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George, 1987 Clinical consequences of abrupt drug withdrawal.


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Withdrawal symptoms from neuroleptic drugs, including antidepressants, have long been recognized.

 

Med Toxicol Adverse Drug Exp. 1987 Sep-Oct;2(5):367-82.
Clinical consequences of abrupt drug withdrawal.
George CF1, Robertson D.

Abstract at www.ncbi.nlm.nih.gov/pubmed/3312931

Syndromes due to the abrupt withdrawal of drug treatment occur mainly with adrenal corticosteroids and agents with an action on either the cardiovascular system or central nervous system. The abrupt withdrawal of antihypertensive therapy typically results in symptoms of overactivity in the sympathetic nervous system. Clonidine and beta-adrenoceptor antagonists are clinically the most important of these agents, but numerous other drugs have been implicated. Overall, the problem is small when viewed in the context of the huge scale of prescribing of antihypertensive medicines. A more serious problem is the occurrence of crescendo angina following the abrupt withdrawal of beta-adrenoceptor antagonists. Although other factors may be involved, adaptive up-regulation of beta-adrenoceptor density is the most likely cause of crescendo angina, and renders the patient more susceptible to sympathetic nervous stimulation following withdrawal of treatment. Besides leading to a recrudescence of the disease being treated, the withdrawal of corticosteroids can cause a variety of syndromes. In particular, problems can arise as a result of treatment-induced suppression of the hypothalamic-pituitary-adrenal (HPA) axis. Another steroid withdrawal syndrome of unknown aetiology, without significant abnormalities of the HPA axis occurring, has been described. Benign intracranial hypertension may rarely follow steroid withdrawal in children. The syndromes associated with withdrawal of drugs which have an action on the CNS are poorly understood. Withdrawal of neuroleptic drugs can be followed by symptoms that resemble those described following withdrawal of anticholinergic drugs, and those agents with the greatest muscarinic-receptor-blocking properties are those which are most frequently implicated. However, the less common withdrawal dyskinesias are thought to reflect up-regulation of dopaminergic receptors during long term treatment. Gastrointestinal symptoms predominate following the abrupt withdrawal of antidepressants but hypomania and an 'akathisia-like' syndrome have been reported. Barbiturates are no longer recommended as hypnotics because of severe effects of withdrawal and the existence of safer alternatives. Short acting barbiturates can be withdrawn by replacement with either phenobarbitone (phenobarbitol) or diazepam and subsequent gradual reduction in dose. The recognition of dependency on benzodiazepines has been slow because of the similarity of mild withdrawal symptoms to the original problem which led to treatment being offered.(ABSTRACT TRUNCATED AT 400 WORDS)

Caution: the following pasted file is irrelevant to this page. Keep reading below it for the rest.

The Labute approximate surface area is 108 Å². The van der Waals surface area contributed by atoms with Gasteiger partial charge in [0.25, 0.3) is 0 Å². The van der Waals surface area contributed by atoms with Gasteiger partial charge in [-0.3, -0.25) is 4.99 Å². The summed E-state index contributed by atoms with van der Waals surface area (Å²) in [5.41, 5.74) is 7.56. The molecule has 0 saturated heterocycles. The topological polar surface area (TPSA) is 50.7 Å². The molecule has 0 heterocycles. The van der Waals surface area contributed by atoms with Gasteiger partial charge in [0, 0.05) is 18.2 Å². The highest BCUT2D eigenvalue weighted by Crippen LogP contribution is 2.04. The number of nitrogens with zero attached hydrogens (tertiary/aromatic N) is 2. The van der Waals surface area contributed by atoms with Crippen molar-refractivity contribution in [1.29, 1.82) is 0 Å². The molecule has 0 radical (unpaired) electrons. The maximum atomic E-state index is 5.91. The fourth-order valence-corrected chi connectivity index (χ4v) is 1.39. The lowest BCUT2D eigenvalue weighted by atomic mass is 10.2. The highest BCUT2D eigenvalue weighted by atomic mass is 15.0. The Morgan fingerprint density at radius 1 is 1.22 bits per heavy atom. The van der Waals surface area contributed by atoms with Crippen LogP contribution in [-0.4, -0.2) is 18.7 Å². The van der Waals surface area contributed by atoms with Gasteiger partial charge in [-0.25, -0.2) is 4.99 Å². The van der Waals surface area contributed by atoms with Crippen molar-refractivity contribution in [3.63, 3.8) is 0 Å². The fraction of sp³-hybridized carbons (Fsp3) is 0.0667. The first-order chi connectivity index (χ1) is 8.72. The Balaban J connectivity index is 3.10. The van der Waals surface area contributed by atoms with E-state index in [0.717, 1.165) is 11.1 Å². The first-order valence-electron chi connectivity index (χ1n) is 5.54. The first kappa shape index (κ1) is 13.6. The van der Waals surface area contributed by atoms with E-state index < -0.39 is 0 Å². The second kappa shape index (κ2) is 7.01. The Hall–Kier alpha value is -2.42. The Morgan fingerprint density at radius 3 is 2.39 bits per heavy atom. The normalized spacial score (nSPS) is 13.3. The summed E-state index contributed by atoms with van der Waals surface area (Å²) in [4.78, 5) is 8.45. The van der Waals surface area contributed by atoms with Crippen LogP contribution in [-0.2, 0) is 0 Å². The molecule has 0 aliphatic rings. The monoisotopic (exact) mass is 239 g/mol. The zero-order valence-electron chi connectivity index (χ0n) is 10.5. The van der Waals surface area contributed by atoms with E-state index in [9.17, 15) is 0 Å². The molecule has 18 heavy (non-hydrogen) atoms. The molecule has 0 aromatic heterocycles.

This is not medical advice. Discuss any decisions about your medical care with a knowledgeable medical practitioner.

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